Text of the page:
This section was one of the first parts that I translated and my father’s poignant comment has stuck in my mind ever since.
On the 22nd August I received an order by telephone from Lieutenant Colonel Szebesta, to go immediately to the Pszczyna area and take up the position of doctor for the Katowice National Defence Battalion. It was a strange command as there was already a battalion doctor there – Dr Stawarski. It suited me very well though as it meant I could stay at my brother Joachim’s, who was station master at Suszec railway station. Unfortunately this pleasure was short lived as there wasn’t much work. The two of us arranged a visit to the wounded and afterwards I led some training with the sick bay staff. Here I came across Frank Mildner, an old friend who was manager of a manor house in Kryry, where there was some good beer and even better cigarettes.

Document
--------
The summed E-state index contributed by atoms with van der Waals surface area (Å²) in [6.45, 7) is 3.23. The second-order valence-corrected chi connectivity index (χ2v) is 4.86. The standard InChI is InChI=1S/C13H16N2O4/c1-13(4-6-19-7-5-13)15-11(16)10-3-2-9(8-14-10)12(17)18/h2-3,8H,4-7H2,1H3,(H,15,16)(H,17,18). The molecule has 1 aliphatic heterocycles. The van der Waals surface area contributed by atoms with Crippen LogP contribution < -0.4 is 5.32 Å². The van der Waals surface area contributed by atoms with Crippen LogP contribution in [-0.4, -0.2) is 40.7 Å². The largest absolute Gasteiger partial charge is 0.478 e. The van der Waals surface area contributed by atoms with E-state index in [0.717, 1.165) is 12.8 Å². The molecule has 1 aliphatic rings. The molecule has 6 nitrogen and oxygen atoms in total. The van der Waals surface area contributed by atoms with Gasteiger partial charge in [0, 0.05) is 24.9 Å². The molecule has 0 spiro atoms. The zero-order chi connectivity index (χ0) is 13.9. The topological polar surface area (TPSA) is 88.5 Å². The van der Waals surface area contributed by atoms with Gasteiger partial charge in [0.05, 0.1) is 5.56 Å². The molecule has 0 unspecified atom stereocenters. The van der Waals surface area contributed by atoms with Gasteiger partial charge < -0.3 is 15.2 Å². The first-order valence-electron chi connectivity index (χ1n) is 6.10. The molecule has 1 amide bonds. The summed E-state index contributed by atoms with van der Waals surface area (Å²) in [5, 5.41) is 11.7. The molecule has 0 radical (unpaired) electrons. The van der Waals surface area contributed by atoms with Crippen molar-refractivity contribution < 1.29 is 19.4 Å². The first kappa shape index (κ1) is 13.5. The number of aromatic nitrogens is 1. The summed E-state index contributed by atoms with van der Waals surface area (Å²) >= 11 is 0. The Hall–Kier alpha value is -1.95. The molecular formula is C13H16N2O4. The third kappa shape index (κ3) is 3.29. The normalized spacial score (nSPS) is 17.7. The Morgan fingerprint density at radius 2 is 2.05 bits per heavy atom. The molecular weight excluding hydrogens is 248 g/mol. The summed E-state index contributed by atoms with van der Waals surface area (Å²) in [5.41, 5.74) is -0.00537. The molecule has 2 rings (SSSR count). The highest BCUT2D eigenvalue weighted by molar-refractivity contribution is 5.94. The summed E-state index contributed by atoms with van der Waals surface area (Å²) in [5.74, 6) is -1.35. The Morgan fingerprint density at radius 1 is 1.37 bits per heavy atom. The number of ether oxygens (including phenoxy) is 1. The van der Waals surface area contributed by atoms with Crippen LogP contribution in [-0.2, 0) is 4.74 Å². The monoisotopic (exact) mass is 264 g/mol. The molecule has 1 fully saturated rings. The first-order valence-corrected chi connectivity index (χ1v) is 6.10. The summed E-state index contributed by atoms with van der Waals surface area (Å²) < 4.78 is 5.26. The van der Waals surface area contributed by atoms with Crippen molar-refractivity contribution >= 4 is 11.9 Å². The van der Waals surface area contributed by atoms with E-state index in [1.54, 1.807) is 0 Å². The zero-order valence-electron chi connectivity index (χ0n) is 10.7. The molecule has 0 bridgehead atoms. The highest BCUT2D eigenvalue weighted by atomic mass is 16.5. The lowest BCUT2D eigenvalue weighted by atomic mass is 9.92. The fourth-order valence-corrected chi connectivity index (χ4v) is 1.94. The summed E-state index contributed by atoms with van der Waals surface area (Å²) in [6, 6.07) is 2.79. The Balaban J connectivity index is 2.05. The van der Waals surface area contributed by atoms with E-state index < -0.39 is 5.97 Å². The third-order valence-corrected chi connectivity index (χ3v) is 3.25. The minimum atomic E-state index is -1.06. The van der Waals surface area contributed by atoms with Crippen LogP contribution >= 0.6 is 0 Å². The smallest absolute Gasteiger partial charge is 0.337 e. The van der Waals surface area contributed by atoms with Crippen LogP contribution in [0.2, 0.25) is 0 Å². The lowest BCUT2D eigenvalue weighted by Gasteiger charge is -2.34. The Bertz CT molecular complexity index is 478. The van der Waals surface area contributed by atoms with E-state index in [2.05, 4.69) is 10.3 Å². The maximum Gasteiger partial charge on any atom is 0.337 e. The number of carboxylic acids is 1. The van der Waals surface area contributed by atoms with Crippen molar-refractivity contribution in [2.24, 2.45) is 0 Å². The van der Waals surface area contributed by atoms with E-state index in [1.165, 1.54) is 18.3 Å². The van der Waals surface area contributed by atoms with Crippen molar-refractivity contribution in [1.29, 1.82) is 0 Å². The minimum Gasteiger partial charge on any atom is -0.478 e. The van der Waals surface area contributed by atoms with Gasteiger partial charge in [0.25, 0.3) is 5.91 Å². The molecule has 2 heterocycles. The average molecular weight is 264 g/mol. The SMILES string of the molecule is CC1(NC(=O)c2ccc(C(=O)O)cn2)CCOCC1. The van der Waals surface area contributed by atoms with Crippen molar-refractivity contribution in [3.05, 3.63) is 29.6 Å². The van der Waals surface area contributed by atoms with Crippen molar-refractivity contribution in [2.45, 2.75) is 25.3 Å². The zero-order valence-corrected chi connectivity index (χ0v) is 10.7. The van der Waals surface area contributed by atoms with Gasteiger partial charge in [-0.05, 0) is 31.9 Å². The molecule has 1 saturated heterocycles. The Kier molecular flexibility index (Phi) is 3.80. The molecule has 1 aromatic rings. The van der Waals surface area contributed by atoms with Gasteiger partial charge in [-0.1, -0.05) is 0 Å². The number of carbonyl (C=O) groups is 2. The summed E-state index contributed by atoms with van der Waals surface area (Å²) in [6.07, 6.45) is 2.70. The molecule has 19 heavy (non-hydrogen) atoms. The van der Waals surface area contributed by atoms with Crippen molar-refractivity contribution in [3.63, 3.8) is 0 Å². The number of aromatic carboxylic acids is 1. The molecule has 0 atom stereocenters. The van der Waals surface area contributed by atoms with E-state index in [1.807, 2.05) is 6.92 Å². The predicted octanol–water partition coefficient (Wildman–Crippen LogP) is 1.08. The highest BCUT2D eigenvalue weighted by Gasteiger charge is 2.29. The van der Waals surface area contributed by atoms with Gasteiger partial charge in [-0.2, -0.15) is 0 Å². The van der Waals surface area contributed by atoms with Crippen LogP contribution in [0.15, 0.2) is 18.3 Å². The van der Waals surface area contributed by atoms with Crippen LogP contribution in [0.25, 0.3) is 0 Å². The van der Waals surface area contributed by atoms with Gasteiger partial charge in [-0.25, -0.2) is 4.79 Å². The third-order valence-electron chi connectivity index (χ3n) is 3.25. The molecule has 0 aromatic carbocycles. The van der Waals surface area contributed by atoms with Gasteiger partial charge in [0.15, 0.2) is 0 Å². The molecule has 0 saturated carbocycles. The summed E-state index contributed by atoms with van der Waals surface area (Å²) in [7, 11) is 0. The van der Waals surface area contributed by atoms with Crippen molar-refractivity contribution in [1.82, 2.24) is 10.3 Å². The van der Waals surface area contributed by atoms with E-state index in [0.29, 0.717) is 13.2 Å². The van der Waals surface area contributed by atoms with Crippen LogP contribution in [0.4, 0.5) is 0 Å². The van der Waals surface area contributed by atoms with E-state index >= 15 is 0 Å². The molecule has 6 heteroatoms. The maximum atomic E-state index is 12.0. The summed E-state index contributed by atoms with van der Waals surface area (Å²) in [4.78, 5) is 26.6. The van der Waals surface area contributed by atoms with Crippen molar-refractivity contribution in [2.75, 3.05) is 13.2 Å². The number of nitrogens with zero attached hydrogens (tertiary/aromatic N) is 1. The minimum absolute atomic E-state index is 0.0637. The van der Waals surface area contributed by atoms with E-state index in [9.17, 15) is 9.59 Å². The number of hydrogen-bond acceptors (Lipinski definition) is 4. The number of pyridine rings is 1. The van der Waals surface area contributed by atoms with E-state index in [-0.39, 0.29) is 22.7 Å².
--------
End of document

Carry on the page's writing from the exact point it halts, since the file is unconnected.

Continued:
This idyll was cut short when a bomb fell in the morning of 24 August and I heard from Dr Stawarski that he had been notified of the unofficial mobilisation and that the National Defence Battalion would be marching past Wyry at any moment – and so, war. And yet, maybe it wasn’t inevitable. Anyway, in the eyes of Joachim and his wife Aniela at our farewell, I saw the hidden anxiety, concealed to some extent by their tears. They loved me very much and they said goodbye as though the campaign was at the point of no return. I did my utmost to hide my emotions with sufficient assertions: “there won’t be a war and even if it’s already broken out, it’s we who will win.” And so I left – this was the last time I saw a member of my family.
My father’s closing words here would have referred to his situation while he was in France in 1940, but were sadly prophetic as in fact he never had the opportunity to return to Poland or to be reunited with his family.